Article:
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Key PhantaCee





We asked Fashion Designer, Key PhantaCee questions about her journey! Being a boss takes work and hustle, read all about hers below:


What inspired the name of your clothing line?

Originally the name wasn’t meant to be a clothing brand. Vivre La Vie Pleinement (vivʀ- la- vi- plɛnmɑ̃) in translation means Live Life Fully and what inspired that phrase was the fact that I was tired of life just happening to me. I was at a place in my life where I wanted to experience more and break free from the things that were holding me back such as fear, people’s validations and self doubt. The phrase was more of a personal motto for me at first, it was what I said to myself to stay focused and motivated. Translating it to french just made it sound more special. Then long behold I chose to flip that phrase into a clothing brand and now we have VLVP for short. I knew that I wasn’t the only one on this journey of rediscovering my life’s purpose. I figured what better way to spread this message than through fashion.

As a creative, it’s always necessary to mentally recharge. How do you do this for yourself and what other strategies keep you going?

When I hit creators block I hit it hard! There would be times where my brain can’t figure out what creative content to post on VLVP’s social media let alone what new design to make. When I reach those peaks I literally stop working and go indulge in some of my favorite hobbies. My first love was dancing and singing/ writing songs so sometimes I go back to that. I would just throw some music on and just start freestyle dancing or give my own fake concert! It’s important to have other things you love doing outside of your career because it allows you to spread yourself a bit and not become so overwhelmed with doing the same thing all day and night. Although I work for myself I still give myself a day or two off, if not completely I may just do the most minimal task like engage on social media or document my sales for the week.

Where do you see your clothing brand in the next 5 years?

In the next five years I see VLVP being one of the largest ecommerce stores. I do want to have a chain of locations in popular markets as well. As for VLVP’s impact on the world I want people to love the fashion we provide but the message we are spreading even more. Within five years I want VLVP to go beyond fashion and actually be hands on with helping people through art, community service, sharing other people’s stories like how I am sharing mine now and much more!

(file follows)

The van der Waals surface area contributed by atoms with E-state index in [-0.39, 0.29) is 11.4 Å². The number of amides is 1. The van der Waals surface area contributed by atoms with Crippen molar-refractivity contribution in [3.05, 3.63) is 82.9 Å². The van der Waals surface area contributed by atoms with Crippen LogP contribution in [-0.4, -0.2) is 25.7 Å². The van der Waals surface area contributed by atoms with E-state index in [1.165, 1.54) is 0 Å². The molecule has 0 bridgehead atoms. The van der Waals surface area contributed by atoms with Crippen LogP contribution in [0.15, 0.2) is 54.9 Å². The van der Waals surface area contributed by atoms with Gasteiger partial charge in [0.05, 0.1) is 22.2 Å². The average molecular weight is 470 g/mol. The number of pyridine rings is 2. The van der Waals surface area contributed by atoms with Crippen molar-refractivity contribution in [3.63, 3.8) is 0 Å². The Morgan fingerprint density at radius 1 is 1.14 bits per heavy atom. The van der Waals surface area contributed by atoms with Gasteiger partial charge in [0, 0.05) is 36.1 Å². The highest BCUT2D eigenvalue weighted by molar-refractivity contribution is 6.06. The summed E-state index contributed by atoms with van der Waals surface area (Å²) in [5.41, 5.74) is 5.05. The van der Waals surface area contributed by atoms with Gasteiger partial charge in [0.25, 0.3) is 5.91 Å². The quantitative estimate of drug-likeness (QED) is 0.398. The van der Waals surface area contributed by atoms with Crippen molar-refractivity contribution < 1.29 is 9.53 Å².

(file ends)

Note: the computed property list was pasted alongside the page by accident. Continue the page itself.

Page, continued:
It seems like so much goes into operating a clothing line. We’re sure you could teach a course! Do you have any words of advice for aspiring designers looking to get where you are?

My advice to aspiring designers and entrepreneurs in general would be if no one is giving you the answers, seek them on your own. One thing I had to understand is that no one is obligated to help me and that is totally fine. It took me countless hours, days and years of research and reading on my own to figure out what works best for me and my business. I don’t ever get mad at the fact that someone isn’t helping me because thankfully I have a “I’ll figure it out” mentality. Don’t get me wrong, asking for help is okay but don't put all your eggs in one basket; seek knowledge from different sources not just one.

Are there any designers today that you feel have influenced your creative style?

I would say Virgil Abloh has influenced my creative style along with Rihanna. Both of them just display fashion in such an artistic way. Abloh knows how to make simple look edgy and luxurious and he knows how to do a lot without doing too much. Rihanna on the other hand takes presenting fashion to a whole other level with how she incorporates both dance and music to display her work, take the Savage X Fenty fashion shows for example. Being that I am a huge fan of all three types of art I can’t help but to love how she combines the three so effortlessly.

Give us one Fun Fact about yourself:

Not too many people know that originally when I was in my preteen years I wanted to be a chef when I grew up. I wanted to follow in my father’s footsteps so I went to a vocational high school to take up culinary arts. The gag is most of my friends were in the fashion design shop so I actually would skip class to hang down there most of my senior year. Today I kind of regret not taking fashion to begin with. However looking at the bright side I do know how to throw down in the kitchen!



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